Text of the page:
Gut health and probiotics topped some of the health trends in 2017 and don’t seem to be going anywhere in 2018. Probiotics are expected to continue to rise in popularity as more scientific evidence points to their benefits. Since 70–80% of our immune system resides in the digestive tract, ensuring a healthy digestive tract can improve our immunity.
Probiotics offer many benefits in addition to immunity — including improving digestion, managing anxiety and helping with overall mood as well as our health and well-being. As scientific evidence continues to grow, the future may provide answers about specific strains that may help reduce cholesterol, prevent cancer and much more. The possibilities are promising.
HOW PREBIOTICS AND PROBIOTICS WORK TOGETHER
Though probiotics garner most of the attention, prebiotics are just as important — and you can’t have gut health without both.
Prebiotics are indigestible carbohydrate sources that resist digestion when traveling through the small intestine. They travel into the large intestine (colon), where the vast majority of microorganisms and probiotics in our bodies reside. Probiotics ferment them, extract nutrients and pass their benefits on to us. The extracted nutrients come in the form of short-chain fatty acids, such as butyrate, acetate and propionate, that provide nutrition for our colon cells and may also play a crucial role in our health and disease risk.
In other words, prebiotics are the “foods” that feed the probiotics. While probiotics refer to the beneficial bacteria throughout our gastrointestinal tract, prebiotics refer to the substances probiotics survive on, including many fruits and vegetables.
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There are also many ways to boost your gut health through diet alone. It may involve changing some of your typical choices or adding new foods to your routine, but, now more than ever, including gut-friendly foods in our diet is easy.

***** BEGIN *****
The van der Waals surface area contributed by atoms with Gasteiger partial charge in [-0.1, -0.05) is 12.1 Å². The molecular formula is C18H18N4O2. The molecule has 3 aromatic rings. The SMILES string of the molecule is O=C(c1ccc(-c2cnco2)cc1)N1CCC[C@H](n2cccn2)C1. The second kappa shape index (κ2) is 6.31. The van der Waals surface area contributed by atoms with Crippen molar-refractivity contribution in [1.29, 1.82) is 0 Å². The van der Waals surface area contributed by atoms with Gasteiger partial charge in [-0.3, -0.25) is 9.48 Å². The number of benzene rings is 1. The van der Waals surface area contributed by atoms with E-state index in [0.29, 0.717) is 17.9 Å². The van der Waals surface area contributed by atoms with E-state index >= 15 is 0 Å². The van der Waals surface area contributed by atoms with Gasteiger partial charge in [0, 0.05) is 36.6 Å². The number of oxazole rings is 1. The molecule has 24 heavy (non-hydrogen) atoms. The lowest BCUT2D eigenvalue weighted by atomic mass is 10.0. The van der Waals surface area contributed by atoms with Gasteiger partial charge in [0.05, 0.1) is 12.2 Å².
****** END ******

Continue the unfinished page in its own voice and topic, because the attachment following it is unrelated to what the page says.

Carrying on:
3 WAYS TO BOOST GUT HEALTH
Here are some ideas for starting:
1. OPT FOR READY-TO-EAT FOODS WITH PROBIOTICS
If you’re short on time, choose convenient, portable foods and drinks that offer probiotics. Single-serving yogurt, cottage cheese and kombucha drinks are no longer your only options. You can find kefir in individual dairy cups, protein smoothies, frozen pints and sparkling drinks. You can also snack on chips with probiotics and add probiotic packets into your water or drink probiotic juices.
2. EAT MORE PREBIOTIC FOODS
Remember, you can’t have gut health without prebiotics. Choosing good prebiotic foods also works to enhance your overall diet, since many provide ample fiber as well. Start small if you’re just starting to consume prebiotics to minimize bloating or gastrointestinal discomfort. Garlic, onions, leeks, artichokes, asparagus, bananas, apples, oats, barley, wheat bran and chicory root are great food sources of prebiotics. Try cooking with garlic or leeks to add additional flavor to your dishes or start small by eating an apple as a snack. Don’t be surprised if you see other health benefits by including these foods, too!
3. EXPERIMENT WITH FERMENTED FOODS
Fermented foods, like sauerkraut, kimchi, tempeh and miso all offer probiotic benefits and don’t have to be intimidating. If you’re unsure where to start, try adding sauerkraut to your salad or sandwich or have a cup of miso soup before dinner. Swap your meat once a week for tempeh (a great vegan alternative), which cooks quickly and takes on whatever flavor you marinade it with. A simple starter is soy sauce or sesame oil with some ginger and spices or a combination of balsamic vinegar, maple syrup, garlic and olive oil.